(18)(3)

Can’t Choose Skin Colour, Can Open Book

Are BAME people responsible for your university choice, A Level grades or willingness to open a book and study to be able to earn more in life?

You are not a ‘victim’ just because you label yourself as ‘working class’.

Anonymous

7:55 shows how off kilter things are. Now just pointing out an accurate statistic and criticising a post that implied a position that is untrue is “racism”. You can’t reason with the brainwashed.

(0)(1)

-

BAME barrister numbers don’t actually represent the BAME population, only about 8% of QC barristers are BAME and 13% of the population is BAME. Likewise, the 8% largely come from well off middle class backgrounds too.

(1)(2)

Anonymous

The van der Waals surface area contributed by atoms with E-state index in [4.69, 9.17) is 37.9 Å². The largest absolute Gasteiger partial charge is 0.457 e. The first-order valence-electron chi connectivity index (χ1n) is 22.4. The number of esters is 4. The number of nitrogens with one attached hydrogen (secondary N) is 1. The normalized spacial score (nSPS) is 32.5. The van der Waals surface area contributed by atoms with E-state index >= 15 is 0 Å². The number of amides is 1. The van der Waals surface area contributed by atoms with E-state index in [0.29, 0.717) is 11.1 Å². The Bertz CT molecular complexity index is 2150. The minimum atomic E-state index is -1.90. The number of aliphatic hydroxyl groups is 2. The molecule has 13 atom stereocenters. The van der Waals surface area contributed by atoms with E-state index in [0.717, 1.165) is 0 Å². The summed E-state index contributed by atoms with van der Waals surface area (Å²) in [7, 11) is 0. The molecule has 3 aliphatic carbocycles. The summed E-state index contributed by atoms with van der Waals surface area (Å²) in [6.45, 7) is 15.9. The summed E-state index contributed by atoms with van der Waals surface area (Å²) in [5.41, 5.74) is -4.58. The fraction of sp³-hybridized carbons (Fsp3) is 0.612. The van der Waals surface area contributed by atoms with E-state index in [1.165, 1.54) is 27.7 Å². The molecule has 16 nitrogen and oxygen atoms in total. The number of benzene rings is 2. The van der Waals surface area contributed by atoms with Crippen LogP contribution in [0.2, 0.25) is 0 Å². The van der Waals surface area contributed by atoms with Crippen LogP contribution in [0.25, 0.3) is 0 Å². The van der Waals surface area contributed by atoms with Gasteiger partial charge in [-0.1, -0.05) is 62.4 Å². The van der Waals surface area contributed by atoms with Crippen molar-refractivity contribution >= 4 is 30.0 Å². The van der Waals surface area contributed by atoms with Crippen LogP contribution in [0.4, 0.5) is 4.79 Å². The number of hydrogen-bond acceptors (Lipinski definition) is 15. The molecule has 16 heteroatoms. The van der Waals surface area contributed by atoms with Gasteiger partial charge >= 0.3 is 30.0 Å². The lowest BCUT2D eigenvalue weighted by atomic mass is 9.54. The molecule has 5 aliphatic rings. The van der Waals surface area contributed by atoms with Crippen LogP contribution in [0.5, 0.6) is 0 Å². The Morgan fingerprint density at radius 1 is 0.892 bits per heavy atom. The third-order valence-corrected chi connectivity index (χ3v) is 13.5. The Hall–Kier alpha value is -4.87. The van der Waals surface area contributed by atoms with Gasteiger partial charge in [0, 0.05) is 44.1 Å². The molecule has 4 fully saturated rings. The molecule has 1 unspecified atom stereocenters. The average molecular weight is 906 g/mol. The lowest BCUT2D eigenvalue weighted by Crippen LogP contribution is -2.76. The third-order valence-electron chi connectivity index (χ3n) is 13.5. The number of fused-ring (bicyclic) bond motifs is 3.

The poster referred to pupillage not silk. Silk is not a credible metric since it can reflect decisions made 20 or 25 years ago as it takes time for those appointees to work through to retirement. Look at silk application success rates for BAME candidates and women. There you will see discrimination. Against white men.

(12)(1)

White Male Victim

I know, there are hardly any White male QCs. So glad someone pointed this out.

We White males are such victims who can barely afford second homes. Shall we go down to Temple together and hold a vigil for all the White men who aren’t CEOs, judges, Prime Minister, doctors, accountants or bankers?

Anonymous

WMV, the issue is the socioeconomic background of the white section of the profession. It is concentrated in a very narrow range of privilege. Sarcastic comments like your seek to undermine the very real discrimination that exists based on social background and is utterly hypocritical. Sorting out social privilege bias would wipe out almost all the alleged discrimination based on ethnicity.

Truth Sayer

What most whites just don’t get is that discrimination at the bar is REAL for all BAME barristers. It happens every day in a million subtle and even unsubtle ways. Until all whites really get this then there’ll be no true equality.

(7)(2)

Comments are closed.